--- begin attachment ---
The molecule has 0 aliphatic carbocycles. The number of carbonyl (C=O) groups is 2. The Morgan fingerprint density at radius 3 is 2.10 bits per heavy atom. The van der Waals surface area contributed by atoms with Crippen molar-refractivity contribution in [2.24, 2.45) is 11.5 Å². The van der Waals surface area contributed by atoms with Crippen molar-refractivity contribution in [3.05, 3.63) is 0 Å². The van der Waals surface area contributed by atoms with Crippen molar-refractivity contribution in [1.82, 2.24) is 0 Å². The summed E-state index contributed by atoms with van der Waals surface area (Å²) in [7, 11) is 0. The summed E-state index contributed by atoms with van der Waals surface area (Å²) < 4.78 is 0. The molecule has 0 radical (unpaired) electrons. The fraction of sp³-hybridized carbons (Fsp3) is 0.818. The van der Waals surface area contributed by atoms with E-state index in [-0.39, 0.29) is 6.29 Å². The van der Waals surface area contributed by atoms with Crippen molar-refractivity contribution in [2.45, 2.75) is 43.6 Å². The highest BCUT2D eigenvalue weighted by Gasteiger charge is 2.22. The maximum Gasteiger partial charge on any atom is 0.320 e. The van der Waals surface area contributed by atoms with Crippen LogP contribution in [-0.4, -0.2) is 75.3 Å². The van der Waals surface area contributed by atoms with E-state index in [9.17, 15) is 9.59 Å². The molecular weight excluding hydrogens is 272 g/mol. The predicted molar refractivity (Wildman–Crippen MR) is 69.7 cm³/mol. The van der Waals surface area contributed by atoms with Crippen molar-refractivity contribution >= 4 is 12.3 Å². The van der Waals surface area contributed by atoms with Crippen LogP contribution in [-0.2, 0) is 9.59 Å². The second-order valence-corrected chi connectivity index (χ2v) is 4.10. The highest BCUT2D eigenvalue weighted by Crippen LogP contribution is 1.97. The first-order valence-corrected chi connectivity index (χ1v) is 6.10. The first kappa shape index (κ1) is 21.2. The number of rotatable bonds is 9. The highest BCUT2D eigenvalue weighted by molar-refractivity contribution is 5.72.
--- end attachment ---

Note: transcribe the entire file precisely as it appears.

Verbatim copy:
The molecule has 0 aliphatic carbocycles. The number of carbonyl (C=O) groups is 2. The Morgan fingerprint density at radius 3 is 2.10 bits per heavy atom. The van der Waals surface area contributed by atoms with Crippen molar-refractivity contribution in [2.24, 2.45) is 11.5 Å². The van der Waals surface area contributed by atoms with Crippen molar-refractivity contribution in [3.05, 3.63) is 0 Å². The van der Waals surface area contributed by atoms with Crippen molar-refractivity contribution in [1.82, 2.24) is 0 Å². The summed E-state index contributed by atoms with van der Waals surface area (Å²) in [7, 11) is 0. The summed E-state index contributed by atoms with van der Waals surface area (Å²) < 4.78 is 0. The molecule has 0 radical (unpaired) electrons. The fraction of sp³-hybridized carbons (Fsp3) is 0.818. The van der Waals surface area contributed by atoms with E-state index in [-0.39, 0.29) is 6.29 Å². The van der Waals surface area contributed by atoms with Crippen molar-refractivity contribution in [2.45, 2.75) is 43.6 Å². The highest BCUT2D eigenvalue weighted by Gasteiger charge is 2.22. The maximum Gasteiger partial charge on any atom is 0.320 e. The van der Waals surface area contributed by atoms with Crippen LogP contribution in [-0.4, -0.2) is 75.3 Å². The van der Waals surface area contributed by atoms with E-state index in [9.17, 15) is 9.59 Å². The molecular weight excluding hydrogens is 272 g/mol. The predicted molar refractivity (Wildman–Crippen MR) is 69.7 cm³/mol. The van der Waals surface area contributed by atoms with Crippen molar-refractivity contribution >= 4 is 12.3 Å². The van der Waals surface area contributed by atoms with Crippen LogP contribution in [-0.2, 0) is 9.59 Å². The second-order valence-corrected chi connectivity index (χ2v) is 4.10. The highest BCUT2D eigenvalue weighted by Crippen LogP contribution is 1.97. The first-order valence-corrected chi connectivity index (χ1v) is 6.10. The first kappa shape index (κ1) is 21.2. The number of rotatable bonds is 9. The highest BCUT2D eigenvalue weighted by molar-refractivity contribution is 5.72.